As illustrated in Figures 1-4, the sequential fault-tolerant fusion estimation methods presented in this paper could detect the bias faults of Sensor 1 in real time and fault-tolerant could estimate the system state. The centralized fusion estimation method cannot determine the order of the sensor with bias fault, so its estimates are obtained by taking all the measurements as normal ones. Therefore, the tracking accuracy of the centralized fusion estimation method turns worse when the bias fault appears in Sensor 1, as shown in Figures 1 and 2. Note that the centralized fusion estimation method is optimal for normal measurements. Combined with the above simulation results, the optimality and feasibility of the presented sequential fault-tolerance fusion estimation methods are proved before the fault occurs. It is illustrated in the time interval (0, 49] in Figures 3 and 4. After Sensor 1 is detected with the bias fault, the alternate fault-tolerant fusion estimation method can estimate the system states on the basis of the effective estimation of sensor bias fault, which obtains the same accuracy with the sequential fault-tolerant fusion estimation method based on augmented state, which also verifies the theorem in Section 5.

6.2. Simulation II. The Muskingum method is one of the most important kinds of hydrological data assimilation Technologies [14, 15]. The Muskingum method is a river flow calculation model, in which the river reach is divided into m sections, and the flow rate of the Section i at k is denoted as [Q.sub.i](k). According to the Muskingum method,

[mathematical expression not reproducible] (42)

where [mathematical expression not reproducible] are the Muskingum parameters. [DELTA]t is the sampled period, and [u.sub.i](k - 1), i = 1, 2, ..., m, denotes the local inflow.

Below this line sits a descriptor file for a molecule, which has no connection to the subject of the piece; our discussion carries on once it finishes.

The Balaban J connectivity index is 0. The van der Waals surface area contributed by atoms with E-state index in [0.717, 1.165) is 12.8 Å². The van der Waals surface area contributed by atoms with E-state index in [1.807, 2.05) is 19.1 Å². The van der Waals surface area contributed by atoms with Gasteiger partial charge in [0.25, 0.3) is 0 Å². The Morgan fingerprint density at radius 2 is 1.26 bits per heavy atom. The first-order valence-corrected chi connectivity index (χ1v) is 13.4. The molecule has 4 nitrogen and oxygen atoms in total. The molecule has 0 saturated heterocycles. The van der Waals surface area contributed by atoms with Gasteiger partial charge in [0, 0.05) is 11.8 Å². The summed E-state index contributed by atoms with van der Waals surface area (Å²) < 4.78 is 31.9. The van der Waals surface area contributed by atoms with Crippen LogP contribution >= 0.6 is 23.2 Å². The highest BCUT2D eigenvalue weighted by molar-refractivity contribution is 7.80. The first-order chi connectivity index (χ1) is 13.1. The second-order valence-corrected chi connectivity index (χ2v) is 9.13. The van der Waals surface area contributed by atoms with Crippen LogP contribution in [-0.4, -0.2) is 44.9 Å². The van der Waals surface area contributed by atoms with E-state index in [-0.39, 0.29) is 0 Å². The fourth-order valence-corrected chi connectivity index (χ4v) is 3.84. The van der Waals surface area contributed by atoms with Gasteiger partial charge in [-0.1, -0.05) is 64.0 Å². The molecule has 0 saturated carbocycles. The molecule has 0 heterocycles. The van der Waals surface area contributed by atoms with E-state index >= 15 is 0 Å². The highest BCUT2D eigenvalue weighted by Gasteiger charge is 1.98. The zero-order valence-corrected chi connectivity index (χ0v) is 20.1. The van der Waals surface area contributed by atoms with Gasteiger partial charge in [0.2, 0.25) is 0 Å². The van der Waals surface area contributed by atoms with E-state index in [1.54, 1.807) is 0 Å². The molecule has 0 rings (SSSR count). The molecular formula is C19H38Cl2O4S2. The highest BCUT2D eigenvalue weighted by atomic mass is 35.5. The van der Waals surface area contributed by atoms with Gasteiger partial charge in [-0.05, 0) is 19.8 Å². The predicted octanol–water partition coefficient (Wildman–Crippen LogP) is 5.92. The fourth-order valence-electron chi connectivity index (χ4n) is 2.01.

A flood process is considered in this simulation, the Muskingum parameters are given by [K.sub.i] = 25, [x.sub.i] = 0.3. There are 3 sections all sampled by 2 kinds of flow meters every 5 minutes. In this river reach, local inflows have little effect. Therefore, the measurement functions can be given by

[mathematical expression not reproducible] (43)

500 minutes of the flood process is shown in the simulation results, in which the first flow meter is assumed to be bias fault after 300 minute. [F.sub.i,1](k) = 8, i = 1, 2, 3; k > 300. In this simulation, the centralized fusion estimation method and the two sequential fault-tolerant fusion estimation methods are compared for the hydrological data assimilation of the 500 minutes of the flood process. The simulation results are given by Figures 5 and 6

In Figures 5 and 6, it is noted that the centralized fusion estimation method and the two sequential fusion estimation methods proposed in this paper could obtain accurate estimates of the flow rate before 300 minutes. Then, the first flow meter is faulty; the centralized fusion estimation method cannot determine which flow meter is fault. The two sequential fusion estimation methods proposed in this paper could detect and determine the faulty flow meter. Then, the bias fault is estimated by different methods. On this basis, the same fault-tolerant fusion estimates and flow rate correction errors illustrate the theorem in Section 5.